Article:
This 500-Year-Old Love Letter Found in Mummy Tells The Deep Love and Sorrow of a Mourning Wife
A poetic and heartbreaking love letter was found buried beside a mummy of a 16th century male. The love letter was penned by the mummy's pregnant widow.
The male mummy, believed to be that of Eung Tae Lee, was discovered in April 1998, in an ancient tomb in Andong City, South Korea with the love letter and a pair of hand-woven sandals beside him. The sandals were woven with hemp bark and the widow's own hair.
“To Won’s Father
June 1, 1586
You always said, ‘Dear, let’s live together until our hair turns gray and die on the same day.’ How could you pass away without me? Who should I and our little boy listen to and how should we live? How could you go ahead of me?
How did you bring your heart to me and how did I bring my heart to you? Whenever we lay down together you always told me, ‘Dear, do other people cherish and love each other like we do? Are they really like us?’ How could you leave all that behind and go ahead of me?
I just cannot live without you. I just want to go to you. Please take me to where you are. My feelings toward you I cannot forget in this world and my sorrow knows no limit. Where would I put my heart in now and how can I live with the child missing you?
Please look at this letter and tell me in detail in my dreams. Because I want to listen to your words in detail in my dreams, I write this letter and put it in. Look closely and talk to me.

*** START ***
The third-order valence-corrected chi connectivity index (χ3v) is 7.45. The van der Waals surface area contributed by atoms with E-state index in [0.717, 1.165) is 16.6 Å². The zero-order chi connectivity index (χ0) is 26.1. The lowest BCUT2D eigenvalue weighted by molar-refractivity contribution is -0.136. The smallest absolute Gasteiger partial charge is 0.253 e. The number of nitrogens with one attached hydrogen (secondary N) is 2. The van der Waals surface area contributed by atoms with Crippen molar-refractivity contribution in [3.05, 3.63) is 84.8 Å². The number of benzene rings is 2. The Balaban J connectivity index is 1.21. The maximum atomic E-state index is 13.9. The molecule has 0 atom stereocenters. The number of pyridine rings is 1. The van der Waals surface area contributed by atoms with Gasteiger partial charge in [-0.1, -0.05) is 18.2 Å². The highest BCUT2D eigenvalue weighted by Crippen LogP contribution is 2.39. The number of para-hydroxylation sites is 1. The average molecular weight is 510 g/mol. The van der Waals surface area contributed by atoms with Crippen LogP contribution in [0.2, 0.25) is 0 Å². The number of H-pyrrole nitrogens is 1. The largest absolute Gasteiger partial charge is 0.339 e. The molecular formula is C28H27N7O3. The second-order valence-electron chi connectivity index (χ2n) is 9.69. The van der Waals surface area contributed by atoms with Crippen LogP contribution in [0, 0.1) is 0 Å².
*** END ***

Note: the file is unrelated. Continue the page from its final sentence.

When I give birth to the child in me, who should it call father? Can anyone fathom how I feel? There is no tragedy like this under the sky.
You are just in another place, and not in such a deep grief as I am. There is no limit and end that I write roughly. Please look closely at this letter and come to me in my dreams and show yourself in detail and tell me. I believe I can see you in my dreams. Come to me secretly and show yourself. There is no limit to what I want to say and I stop here.”
The love eulogy of the distraught wife did not end with her love letter, as next to Eung-tae's head was a paper parcel that contained slippers made from her own hair. Writings on the parcel read: "with my hair I weave this" and "before you were even able to wear it."